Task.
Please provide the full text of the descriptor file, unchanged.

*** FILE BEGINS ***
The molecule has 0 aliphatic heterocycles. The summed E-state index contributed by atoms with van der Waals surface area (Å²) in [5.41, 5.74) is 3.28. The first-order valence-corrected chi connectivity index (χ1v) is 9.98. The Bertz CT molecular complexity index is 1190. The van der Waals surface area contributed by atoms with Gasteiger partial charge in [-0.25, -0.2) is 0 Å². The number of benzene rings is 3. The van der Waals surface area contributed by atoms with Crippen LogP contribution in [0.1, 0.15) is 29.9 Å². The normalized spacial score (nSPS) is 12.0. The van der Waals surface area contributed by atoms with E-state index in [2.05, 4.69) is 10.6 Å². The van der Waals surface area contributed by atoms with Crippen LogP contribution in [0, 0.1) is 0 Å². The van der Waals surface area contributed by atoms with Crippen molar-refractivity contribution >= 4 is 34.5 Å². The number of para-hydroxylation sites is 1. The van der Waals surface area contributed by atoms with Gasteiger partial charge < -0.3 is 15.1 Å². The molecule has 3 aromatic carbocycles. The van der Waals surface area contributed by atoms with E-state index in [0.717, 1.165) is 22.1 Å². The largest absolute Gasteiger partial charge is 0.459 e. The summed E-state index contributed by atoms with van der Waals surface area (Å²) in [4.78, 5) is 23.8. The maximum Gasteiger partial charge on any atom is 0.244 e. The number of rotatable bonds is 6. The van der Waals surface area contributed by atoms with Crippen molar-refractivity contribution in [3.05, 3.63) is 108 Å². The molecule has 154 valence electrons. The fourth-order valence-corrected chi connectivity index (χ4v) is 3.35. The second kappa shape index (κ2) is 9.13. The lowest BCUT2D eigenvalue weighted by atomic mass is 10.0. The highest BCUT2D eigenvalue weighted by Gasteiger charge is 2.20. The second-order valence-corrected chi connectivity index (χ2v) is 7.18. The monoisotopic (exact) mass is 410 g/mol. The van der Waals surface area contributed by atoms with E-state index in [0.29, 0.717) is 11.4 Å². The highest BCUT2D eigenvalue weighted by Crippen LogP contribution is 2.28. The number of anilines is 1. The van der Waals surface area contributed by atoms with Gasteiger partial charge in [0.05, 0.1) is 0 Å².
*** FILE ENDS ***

The molecule has 0 aliphatic heterocycles. The summed E-state index contributed by atoms with van der Waals surface area (Å²) in [5.41, 5.74) is 3.28. The first-order valence-corrected chi connectivity index (χ1v) is 9.98. The Bertz CT molecular complexity index is 1190. The van der Waals surface area contributed by atoms with Gasteiger partial charge in [-0.25, -0.2) is 0 Å². The number of benzene rings is 3. The van der Waals surface area contributed by atoms with Crippen LogP contribution in [0.1, 0.15) is 29.9 Å². The normalized spacial score (nSPS) is 12.0. The van der Waals surface area contributed by atoms with E-state index in [2.05, 4.69) is 10.6 Å². The van der Waals surface area contributed by atoms with Crippen LogP contribution in [0, 0.1) is 0 Å². The van der Waals surface area contributed by atoms with Crippen molar-refractivity contribution >= 4 is 34.5 Å². The number of para-hydroxylation sites is 1. The van der Waals surface area contributed by atoms with Gasteiger partial charge < -0.3 is 15.1 Å². The molecule has 3 aromatic carbocycles. The van der Waals surface area contributed by atoms with E-state index in [0.717, 1.165) is 22.1 Å². The largest absolute Gasteiger partial charge is 0.459 e. The summed E-state index contributed by atoms with van der Waals surface area (Å²) in [4.78, 5) is 23.8. The maximum Gasteiger partial charge on any atom is 0.244 e. The number of rotatable bonds is 6. The van der Waals surface area contributed by atoms with Crippen molar-refractivity contribution in [3.05, 3.63) is 108 Å². The molecule has 154 valence electrons. The fourth-order valence-corrected chi connectivity index (χ4v) is 3.35. The second kappa shape index (κ2) is 9.13. The lowest BCUT2D eigenvalue weighted by atomic mass is 10.0. The highest BCUT2D eigenvalue weighted by Gasteiger charge is 2.20. The second-order valence-corrected chi connectivity index (χ2v) is 7.18. The monoisotopic (exact) mass is 410 g/mol. The van der Waals surface area contributed by atoms with E-state index in [0.29, 0.717) is 11.4 Å². The highest BCUT2D eigenvalue weighted by Crippen LogP contribution is 2.28. The number of anilines is 1. The van der Waals surface area contributed by atoms with Gasteiger partial charge in [0.05, 0.1) is 0 Å².